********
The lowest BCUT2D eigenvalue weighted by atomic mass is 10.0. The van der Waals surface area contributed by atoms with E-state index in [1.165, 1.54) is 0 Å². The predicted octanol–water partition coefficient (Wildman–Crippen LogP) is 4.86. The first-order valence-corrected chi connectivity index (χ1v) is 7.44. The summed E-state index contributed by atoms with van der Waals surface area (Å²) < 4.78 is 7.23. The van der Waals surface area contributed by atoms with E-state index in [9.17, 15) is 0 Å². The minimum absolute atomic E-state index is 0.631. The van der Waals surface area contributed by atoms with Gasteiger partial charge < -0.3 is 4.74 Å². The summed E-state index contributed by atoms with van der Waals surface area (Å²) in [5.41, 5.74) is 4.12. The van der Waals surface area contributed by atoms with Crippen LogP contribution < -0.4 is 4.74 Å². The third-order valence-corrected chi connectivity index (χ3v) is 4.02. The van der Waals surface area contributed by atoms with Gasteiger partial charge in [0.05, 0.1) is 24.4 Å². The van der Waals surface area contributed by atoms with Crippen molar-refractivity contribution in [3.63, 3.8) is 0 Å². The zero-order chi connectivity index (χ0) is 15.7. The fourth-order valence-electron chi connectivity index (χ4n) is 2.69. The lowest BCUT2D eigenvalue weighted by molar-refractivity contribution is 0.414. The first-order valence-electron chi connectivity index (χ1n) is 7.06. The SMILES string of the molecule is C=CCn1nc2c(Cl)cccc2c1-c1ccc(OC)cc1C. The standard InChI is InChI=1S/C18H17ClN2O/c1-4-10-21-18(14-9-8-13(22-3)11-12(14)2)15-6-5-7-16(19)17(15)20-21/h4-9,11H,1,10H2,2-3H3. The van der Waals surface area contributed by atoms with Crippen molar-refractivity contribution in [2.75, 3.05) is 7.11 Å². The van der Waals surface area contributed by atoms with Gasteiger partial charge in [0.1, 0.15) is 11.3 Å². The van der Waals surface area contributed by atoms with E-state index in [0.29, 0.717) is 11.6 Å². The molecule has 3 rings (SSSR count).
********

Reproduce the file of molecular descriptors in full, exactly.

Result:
The lowest BCUT2D eigenvalue weighted by atomic mass is 10.0. The van der Waals surface area contributed by atoms with E-state index in [1.165, 1.54) is 0 Å². The predicted octanol–water partition coefficient (Wildman–Crippen LogP) is 4.86. The first-order valence-corrected chi connectivity index (χ1v) is 7.44. The summed E-state index contributed by atoms with van der Waals surface area (Å²) < 4.78 is 7.23. The van der Waals surface area contributed by atoms with E-state index in [9.17, 15) is 0 Å². The minimum absolute atomic E-state index is 0.631. The van der Waals surface area contributed by atoms with Gasteiger partial charge < -0.3 is 4.74 Å². The summed E-state index contributed by atoms with van der Waals surface area (Å²) in [5.41, 5.74) is 4.12. The van der Waals surface area contributed by atoms with Crippen LogP contribution < -0.4 is 4.74 Å². The third-order valence-corrected chi connectivity index (χ3v) is 4.02. The van der Waals surface area contributed by atoms with Gasteiger partial charge in [0.05, 0.1) is 24.4 Å². The van der Waals surface area contributed by atoms with Crippen molar-refractivity contribution in [3.63, 3.8) is 0 Å². The zero-order chi connectivity index (χ0) is 15.7. The fourth-order valence-electron chi connectivity index (χ4n) is 2.69. The lowest BCUT2D eigenvalue weighted by molar-refractivity contribution is 0.414. The first-order valence-electron chi connectivity index (χ1n) is 7.06. The SMILES string of the molecule is C=CCn1nc2c(Cl)cccc2c1-c1ccc(OC)cc1C. The standard InChI is InChI=1S/C18H17ClN2O/c1-4-10-21-18(14-9-8-13(22-3)11-12(14)2)15-6-5-7-16(19)17(15)20-21/h4-9,11H,1,10H2,2-3H3. The van der Waals surface area contributed by atoms with Crippen molar-refractivity contribution in [2.75, 3.05) is 7.11 Å². The van der Waals surface area contributed by atoms with Gasteiger partial charge in [0.1, 0.15) is 11.3 Å². The van der Waals surface area contributed by atoms with E-state index in [0.29, 0.717) is 11.6 Å². The molecule has 3 rings (SSSR count).